* Maya Hieroglyphic Writing; Introduction, 1950
* The rise and Fall of Maya Civilization, 1954
* Thomas Gage's Travels in the New World, 1958
* Maya Hieroglyphic Writing, 1960
* A Catalog of Mayas Hieroglyphic, 1962
* Maya Archaeologist, 1963
* Maya History and Religion, 1970
With these works, the public soon recognized his immense contributions to the field of Maya archaeology, epigraphy, and ethnohistory. In 1975, Her Majesty the Queen conferred on Eric Thompson a Knighthood of the Order of the British Empire after his 76th birthday. Only after a few weeks from his last visit to land of Maya, he fell ill the same summer after his return from Peru and died on September 9th of 1975 at Cambridge, England.
St. Martin's, "Who's Who". 126th Annual Edition, 1974 – 1975
Norman, Hammond, "Social Process in Maya Prehistory," 1976
Arthur Pradeep Rai
Source: EMuseum, Minnesota State University, Mankato
Sir John Eric Sidney Thompson (31 December 1898 – 9 September 1975) was an English archeologist and Mayanist epigrapher, regarded as the pre-eminent mid-20th century scholar of the pre-Columbian Maya civilization. He was generally known as J. Eric S. Thompson in print and Eric Thompson to his colleagues.
Thompson was born in London and studied anthropology at the University of Cambridge.
In 1925 he began working under Dr. Sylvanus Morley of the Carnegie Institution on the archeological project at Chichen Itza. He took his new bride honeymooning through the jungle by mule to make one of the first explorations of the Maya site of Coba.
Thompson was, as he himself noted, of the last generation of "generalist" archeologists in the field, engaging in activities from finding and mapping new sites, excavation, study of Maya ceramics, art and iconography, Maya hieroglyphics, some ethnology on the side, and writing books for both technical and lay audiences.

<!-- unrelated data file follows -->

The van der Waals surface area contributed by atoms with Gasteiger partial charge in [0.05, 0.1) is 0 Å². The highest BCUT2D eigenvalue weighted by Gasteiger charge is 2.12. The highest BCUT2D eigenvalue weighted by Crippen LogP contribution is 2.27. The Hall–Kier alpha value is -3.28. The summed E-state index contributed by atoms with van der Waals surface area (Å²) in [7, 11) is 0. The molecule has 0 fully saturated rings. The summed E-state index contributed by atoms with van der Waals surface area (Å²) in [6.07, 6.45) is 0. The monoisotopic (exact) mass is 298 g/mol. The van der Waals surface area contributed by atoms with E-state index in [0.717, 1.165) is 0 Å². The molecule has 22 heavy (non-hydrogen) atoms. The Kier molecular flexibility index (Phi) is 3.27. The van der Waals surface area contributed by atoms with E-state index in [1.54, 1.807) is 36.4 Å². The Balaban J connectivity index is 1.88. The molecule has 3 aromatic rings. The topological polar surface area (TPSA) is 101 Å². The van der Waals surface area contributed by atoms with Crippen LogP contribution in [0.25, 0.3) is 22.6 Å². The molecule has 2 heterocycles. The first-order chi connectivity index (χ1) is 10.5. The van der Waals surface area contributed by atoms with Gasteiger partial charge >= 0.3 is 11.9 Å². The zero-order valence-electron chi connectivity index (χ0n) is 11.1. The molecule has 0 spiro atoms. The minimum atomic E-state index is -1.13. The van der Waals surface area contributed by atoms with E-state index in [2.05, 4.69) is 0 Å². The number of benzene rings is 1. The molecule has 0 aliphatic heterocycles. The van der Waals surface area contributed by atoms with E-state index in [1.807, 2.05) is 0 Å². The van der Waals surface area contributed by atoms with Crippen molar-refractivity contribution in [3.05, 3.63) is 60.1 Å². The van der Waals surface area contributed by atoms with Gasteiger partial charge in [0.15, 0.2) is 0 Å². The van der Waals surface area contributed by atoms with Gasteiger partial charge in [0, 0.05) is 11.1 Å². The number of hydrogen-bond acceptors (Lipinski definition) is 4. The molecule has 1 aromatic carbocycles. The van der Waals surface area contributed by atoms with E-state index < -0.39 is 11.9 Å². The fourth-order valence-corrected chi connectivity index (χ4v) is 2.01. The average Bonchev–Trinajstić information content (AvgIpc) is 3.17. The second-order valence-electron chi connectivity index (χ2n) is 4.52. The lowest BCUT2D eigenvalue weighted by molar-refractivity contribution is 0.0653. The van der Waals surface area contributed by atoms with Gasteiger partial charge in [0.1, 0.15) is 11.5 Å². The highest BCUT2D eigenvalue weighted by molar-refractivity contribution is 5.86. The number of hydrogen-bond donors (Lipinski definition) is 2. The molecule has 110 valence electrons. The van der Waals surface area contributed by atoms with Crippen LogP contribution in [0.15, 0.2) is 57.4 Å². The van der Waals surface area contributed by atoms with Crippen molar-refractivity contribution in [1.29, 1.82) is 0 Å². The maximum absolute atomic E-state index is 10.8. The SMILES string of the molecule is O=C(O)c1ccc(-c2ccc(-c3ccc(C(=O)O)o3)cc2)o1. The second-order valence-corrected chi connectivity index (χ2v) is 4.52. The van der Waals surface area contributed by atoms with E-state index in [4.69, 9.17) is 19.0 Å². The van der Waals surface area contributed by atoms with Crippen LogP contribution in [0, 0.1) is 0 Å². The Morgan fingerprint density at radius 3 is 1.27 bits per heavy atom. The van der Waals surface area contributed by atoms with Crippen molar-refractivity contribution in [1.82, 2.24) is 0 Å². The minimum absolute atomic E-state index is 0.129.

Thompson conducted a number of excavations at sites in British Honduras (present-day Belize). He was one of the first in the field to investigate and excavate smaller sites in areas away from the elite ceremonial centers, to learn more about the lives of common Maya people.
Expanding on the earlier work of John T. Goodman and Juan H. Martinez-Hernandez, (largely neglected by other scholars at the time), Thompson developed the correlation between the Maya calendar and the Gregorian calendar that became generally accepted.
Thompson did considerable work with the decipherment of Maya hieroglyphics, especially those related to the calendar and astronomy, as well as identifying some new nouns. He developed a numerical cataloguing system for the glyphs (the T-number system), which, with some expansions, is still used by Mayanists today. He initially supported Morley's contention that history was not to be found in the inscriptions, but changed his position in light of the work of Tatiana Proskouriakoff in the 1960s.
His attempted decipherments were based on ideographic rather than linguistic principles. In his later years he resisted the notion that the glyphs have a strong phonetic component, as put forward by the Russian linguist Yuri Knorosov. After his death, for a time some younger Maya epigraphers blamed Thompson for holding back what became a very fruitful approach to the glyphs with his forceful and articulate disagreements. Michael D. Coe, one of the most prominent proponents of the phonetic approach while Thompson was still alive, has said that the degree of this hostility was unwarranted. In any case, the value and correctness of the phonetic approach was not so obvious in the 1960s and early 1970s as it would become in retrospect with the later progress in Maya decipherment.
Thompson had an erudite but inviting writing style, often displaying a dry wit. He wrote an autobiography covering his early career in the field, Maya Archeologist.
Thompson was knighted by Queen Elizabeth II in 1975. He died shortly thereafter the same year in Cambridge, Cambridgeshire.